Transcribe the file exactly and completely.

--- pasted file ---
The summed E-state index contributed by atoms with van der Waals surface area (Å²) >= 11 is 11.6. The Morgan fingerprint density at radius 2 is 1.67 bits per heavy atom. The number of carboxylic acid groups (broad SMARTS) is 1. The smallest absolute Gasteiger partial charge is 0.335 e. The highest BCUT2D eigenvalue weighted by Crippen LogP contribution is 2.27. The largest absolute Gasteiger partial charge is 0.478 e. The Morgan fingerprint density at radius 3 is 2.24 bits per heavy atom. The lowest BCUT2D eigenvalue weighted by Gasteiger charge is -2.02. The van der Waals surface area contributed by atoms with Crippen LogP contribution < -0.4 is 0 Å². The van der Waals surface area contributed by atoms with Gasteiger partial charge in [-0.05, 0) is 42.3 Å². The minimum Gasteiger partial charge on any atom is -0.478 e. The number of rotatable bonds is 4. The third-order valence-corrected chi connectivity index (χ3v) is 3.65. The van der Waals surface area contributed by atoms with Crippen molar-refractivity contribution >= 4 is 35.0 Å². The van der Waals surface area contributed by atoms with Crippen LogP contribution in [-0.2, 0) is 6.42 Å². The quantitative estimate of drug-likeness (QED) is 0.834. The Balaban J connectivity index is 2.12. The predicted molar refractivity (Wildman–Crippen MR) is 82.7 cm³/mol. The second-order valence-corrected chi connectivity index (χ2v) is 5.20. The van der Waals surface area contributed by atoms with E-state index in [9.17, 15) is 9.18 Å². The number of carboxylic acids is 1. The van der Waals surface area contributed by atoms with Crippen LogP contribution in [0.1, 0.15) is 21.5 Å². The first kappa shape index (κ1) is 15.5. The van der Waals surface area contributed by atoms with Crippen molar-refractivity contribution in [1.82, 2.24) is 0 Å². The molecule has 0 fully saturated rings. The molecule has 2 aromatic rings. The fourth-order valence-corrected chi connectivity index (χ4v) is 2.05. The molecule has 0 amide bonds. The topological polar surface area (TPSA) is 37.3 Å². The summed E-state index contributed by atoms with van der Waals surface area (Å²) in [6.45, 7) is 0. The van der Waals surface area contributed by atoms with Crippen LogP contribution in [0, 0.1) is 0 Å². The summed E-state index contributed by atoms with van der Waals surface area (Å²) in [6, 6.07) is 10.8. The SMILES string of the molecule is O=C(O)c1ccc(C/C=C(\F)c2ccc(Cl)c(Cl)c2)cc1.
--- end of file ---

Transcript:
The summed E-state index contributed by atoms with van der Waals surface area (Å²) >= 11 is 11.6. The Morgan fingerprint density at radius 2 is 1.67 bits per heavy atom. The number of carboxylic acid groups (broad SMARTS) is 1. The smallest absolute Gasteiger partial charge is 0.335 e. The highest BCUT2D eigenvalue weighted by Crippen LogP contribution is 2.27. The largest absolute Gasteiger partial charge is 0.478 e. The Morgan fingerprint density at radius 3 is 2.24 bits per heavy atom. The lowest BCUT2D eigenvalue weighted by Gasteiger charge is -2.02. The van der Waals surface area contributed by atoms with Crippen LogP contribution < -0.4 is 0 Å². The van der Waals surface area contributed by atoms with Gasteiger partial charge in [-0.05, 0) is 42.3 Å². The minimum Gasteiger partial charge on any atom is -0.478 e. The number of rotatable bonds is 4. The third-order valence-corrected chi connectivity index (χ3v) is 3.65. The van der Waals surface area contributed by atoms with Crippen molar-refractivity contribution >= 4 is 35.0 Å². The van der Waals surface area contributed by atoms with Crippen LogP contribution in [-0.2, 0) is 6.42 Å². The quantitative estimate of drug-likeness (QED) is 0.834. The Balaban J connectivity index is 2.12. The predicted molar refractivity (Wildman–Crippen MR) is 82.7 cm³/mol. The second-order valence-corrected chi connectivity index (χ2v) is 5.20. The van der Waals surface area contributed by atoms with E-state index in [9.17, 15) is 9.18 Å². The number of carboxylic acids is 1. The van der Waals surface area contributed by atoms with Crippen LogP contribution in [0.1, 0.15) is 21.5 Å². The first kappa shape index (κ1) is 15.5. The van der Waals surface area contributed by atoms with Crippen molar-refractivity contribution in [1.82, 2.24) is 0 Å². The molecule has 0 fully saturated rings. The molecule has 2 aromatic rings. The fourth-order valence-corrected chi connectivity index (χ4v) is 2.05. The molecule has 0 amide bonds. The topological polar surface area (TPSA) is 37.3 Å². The summed E-state index contributed by atoms with van der Waals surface area (Å²) in [6.45, 7) is 0. The van der Waals surface area contributed by atoms with Crippen LogP contribution in [0, 0.1) is 0 Å². The summed E-state index contributed by atoms with van der Waals surface area (Å²) in [6, 6.07) is 10.8. The SMILES string of the molecule is O=C(O)c1ccc(C/C=C(\F)c2ccc(Cl)c(Cl)c2)cc1.